There are so many reasons to love the Peak District National Park
This year marks 70 years of National Parks so we've decided to celebrate the occasion by listing 11 reasons why we love the Peak District National Park so much. And for ideas on what to do in the area, check out our guide to 50 fun and fabulous things to do in the Peak District.
The Peak District National Park was the first national park in the UK, created in 1951. Before the mass trespass on Kinder Scout in 1932, open moorland was closed to all. But walkers exercised their rights and the rest is history!
Not only is the Peak District the UK's first national park, it is also one of the most visited. And it's no wonder why! With 555 square miles of beautiful landscape, you can't fail to fall in love with the area
Whether you fancy a scenic drive, a long hike, a bike ride or something more energetic like watersports or paragliding, you'll find it all in the Peak District. So grab your loved ones and get out and explore
The Peak District National Park is mostly in Derbyshire but also takes in parts of Cheshire, Staffordshire, West Yorkshire, South Yorkshire and Greater Manchester. And we get it not only on our doorstep, but for free!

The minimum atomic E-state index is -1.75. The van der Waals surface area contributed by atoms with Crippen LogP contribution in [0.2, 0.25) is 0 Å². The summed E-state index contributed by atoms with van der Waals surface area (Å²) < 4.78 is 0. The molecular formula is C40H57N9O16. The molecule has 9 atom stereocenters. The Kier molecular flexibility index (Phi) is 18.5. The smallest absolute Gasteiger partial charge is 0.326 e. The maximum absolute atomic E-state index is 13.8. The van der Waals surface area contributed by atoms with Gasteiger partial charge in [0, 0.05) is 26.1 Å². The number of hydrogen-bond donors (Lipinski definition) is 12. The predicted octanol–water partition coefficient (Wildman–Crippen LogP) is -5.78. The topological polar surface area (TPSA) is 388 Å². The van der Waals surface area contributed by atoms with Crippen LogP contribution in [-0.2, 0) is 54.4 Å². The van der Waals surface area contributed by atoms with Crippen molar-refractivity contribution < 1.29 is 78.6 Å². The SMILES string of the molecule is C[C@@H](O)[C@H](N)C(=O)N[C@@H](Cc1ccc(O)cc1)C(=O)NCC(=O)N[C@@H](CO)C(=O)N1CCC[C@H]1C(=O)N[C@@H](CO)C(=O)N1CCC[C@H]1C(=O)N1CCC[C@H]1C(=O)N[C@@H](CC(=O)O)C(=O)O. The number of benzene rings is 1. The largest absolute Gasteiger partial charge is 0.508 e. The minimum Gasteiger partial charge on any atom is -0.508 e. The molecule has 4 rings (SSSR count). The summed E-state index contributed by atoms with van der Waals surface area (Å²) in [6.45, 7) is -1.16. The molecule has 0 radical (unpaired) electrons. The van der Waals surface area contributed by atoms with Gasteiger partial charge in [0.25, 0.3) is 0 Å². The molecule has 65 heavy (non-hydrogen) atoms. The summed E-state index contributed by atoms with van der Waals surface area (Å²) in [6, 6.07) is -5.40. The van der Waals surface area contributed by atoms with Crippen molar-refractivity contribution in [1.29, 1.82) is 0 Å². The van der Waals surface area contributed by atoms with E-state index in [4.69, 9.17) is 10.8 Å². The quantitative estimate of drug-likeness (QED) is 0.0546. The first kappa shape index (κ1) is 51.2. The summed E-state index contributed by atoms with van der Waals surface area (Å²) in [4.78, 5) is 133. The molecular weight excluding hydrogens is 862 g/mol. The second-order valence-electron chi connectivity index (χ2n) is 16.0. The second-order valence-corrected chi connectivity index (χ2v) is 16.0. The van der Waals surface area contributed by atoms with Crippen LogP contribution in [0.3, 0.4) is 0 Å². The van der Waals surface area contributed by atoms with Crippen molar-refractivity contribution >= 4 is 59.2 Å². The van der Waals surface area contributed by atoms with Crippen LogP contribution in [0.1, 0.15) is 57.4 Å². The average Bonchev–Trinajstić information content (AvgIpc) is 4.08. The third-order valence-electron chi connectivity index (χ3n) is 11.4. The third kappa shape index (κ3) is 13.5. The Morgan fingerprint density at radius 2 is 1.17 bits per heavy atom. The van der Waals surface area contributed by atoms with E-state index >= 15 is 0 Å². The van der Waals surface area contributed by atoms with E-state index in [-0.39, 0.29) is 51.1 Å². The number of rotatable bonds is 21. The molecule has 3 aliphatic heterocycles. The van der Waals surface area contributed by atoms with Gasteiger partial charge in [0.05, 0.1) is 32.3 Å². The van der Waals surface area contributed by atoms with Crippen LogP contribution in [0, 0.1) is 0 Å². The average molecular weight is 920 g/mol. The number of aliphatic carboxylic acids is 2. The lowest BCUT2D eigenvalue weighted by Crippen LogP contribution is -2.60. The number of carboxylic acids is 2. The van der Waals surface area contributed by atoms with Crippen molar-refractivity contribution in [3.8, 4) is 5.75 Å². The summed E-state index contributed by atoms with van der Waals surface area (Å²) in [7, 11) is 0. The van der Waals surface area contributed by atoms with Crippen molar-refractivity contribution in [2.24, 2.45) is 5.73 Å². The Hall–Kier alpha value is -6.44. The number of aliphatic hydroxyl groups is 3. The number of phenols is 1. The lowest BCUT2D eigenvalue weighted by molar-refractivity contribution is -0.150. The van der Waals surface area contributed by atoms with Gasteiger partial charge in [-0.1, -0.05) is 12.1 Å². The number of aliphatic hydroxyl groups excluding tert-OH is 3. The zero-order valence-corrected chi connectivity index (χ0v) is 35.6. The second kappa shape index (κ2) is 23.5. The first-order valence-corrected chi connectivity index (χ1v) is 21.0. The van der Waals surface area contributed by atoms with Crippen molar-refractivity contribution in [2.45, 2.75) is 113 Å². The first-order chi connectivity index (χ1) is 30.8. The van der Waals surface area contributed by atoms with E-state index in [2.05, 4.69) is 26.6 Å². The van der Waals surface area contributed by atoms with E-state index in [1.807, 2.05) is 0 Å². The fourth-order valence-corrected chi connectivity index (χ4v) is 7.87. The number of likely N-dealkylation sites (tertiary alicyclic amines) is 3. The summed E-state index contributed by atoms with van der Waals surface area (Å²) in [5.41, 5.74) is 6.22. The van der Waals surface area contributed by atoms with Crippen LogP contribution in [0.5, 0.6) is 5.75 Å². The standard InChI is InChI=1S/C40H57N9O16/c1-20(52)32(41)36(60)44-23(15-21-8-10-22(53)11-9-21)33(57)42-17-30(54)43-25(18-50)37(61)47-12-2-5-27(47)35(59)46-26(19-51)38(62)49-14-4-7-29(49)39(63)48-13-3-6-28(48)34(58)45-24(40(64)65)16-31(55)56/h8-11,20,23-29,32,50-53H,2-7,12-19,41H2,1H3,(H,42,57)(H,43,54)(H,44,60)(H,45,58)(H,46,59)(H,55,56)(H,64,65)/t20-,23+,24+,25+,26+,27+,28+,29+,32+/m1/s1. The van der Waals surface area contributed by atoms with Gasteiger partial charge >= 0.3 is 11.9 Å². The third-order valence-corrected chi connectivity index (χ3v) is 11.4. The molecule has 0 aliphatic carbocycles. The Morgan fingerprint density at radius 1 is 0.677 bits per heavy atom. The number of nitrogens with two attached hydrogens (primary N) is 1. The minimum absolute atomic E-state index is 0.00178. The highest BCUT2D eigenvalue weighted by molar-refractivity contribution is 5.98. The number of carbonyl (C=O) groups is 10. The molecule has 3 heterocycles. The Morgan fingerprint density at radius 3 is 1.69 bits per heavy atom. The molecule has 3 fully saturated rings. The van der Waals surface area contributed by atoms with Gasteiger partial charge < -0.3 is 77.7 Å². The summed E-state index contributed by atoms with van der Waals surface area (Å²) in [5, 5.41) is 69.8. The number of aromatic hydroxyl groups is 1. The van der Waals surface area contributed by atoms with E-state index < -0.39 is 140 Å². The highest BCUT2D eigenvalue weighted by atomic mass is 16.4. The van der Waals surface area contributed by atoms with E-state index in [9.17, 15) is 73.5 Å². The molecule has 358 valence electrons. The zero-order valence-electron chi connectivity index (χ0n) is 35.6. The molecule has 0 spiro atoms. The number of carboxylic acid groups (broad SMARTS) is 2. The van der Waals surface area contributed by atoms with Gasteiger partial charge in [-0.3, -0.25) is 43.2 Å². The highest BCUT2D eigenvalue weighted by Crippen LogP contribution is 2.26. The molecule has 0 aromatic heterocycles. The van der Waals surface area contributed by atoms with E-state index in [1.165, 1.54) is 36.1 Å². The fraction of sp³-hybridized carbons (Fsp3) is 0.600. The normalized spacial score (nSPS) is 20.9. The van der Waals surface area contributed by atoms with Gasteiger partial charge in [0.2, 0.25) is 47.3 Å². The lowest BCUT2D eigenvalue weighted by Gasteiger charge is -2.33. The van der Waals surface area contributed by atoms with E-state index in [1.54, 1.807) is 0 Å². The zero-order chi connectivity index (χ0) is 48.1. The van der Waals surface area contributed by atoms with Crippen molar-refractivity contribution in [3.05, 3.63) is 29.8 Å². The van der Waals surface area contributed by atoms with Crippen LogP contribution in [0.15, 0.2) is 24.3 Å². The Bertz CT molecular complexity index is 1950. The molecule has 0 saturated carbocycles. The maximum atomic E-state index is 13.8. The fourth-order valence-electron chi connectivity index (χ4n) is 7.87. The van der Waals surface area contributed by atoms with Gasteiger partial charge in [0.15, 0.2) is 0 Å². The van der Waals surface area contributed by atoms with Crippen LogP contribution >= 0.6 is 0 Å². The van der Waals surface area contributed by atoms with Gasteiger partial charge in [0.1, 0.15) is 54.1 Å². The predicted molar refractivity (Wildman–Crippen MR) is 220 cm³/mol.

We may not be blessed with endless days of sunshine, but that doesn't matter in the Peak District. As well as enjoying the great outdoors, there's lots of indoor activities you can do, like exploring caverns or visiting Chatsworth
Everyone knows the social media site isn't all about selfies and pictures of your food. So get snap happy while exploring the beautiful hills, valleys and water features of the Peak District National Park and share your pics!
The Peak District National Park is a great place to visit for food lovers. Sample a traditional Bakewell Pudding, or buy locally made Stilton in Hartington. You can even enjoy Michelin-starred fine dining at Fischers Baslow Hall
The 268 mile Pennine Way, was the UK's first National Trail. And it starts in Edale, running all the way to Kirk Yetholm in the Scottish Borders. We can't think of a better place to begin walking such an historic route.
Part of the beauty of the Peak District National Park is the rugged landscape but there are plenty areas that are accessible for all like traffic-free trails for walkers, cyclists, horse riders, wheelchair users and pram pushers
From creating employment to attracting tourists, the Peak District National Park has a huge impact on the area's economy. (Photo by Dan Kitwood/Getty Images)
From neolithic henge monuments to the caves of Castleton, there's no shortage of places for history buffs to visit in the Peak District National Park. Photo by Christopher Furlong/Getty Images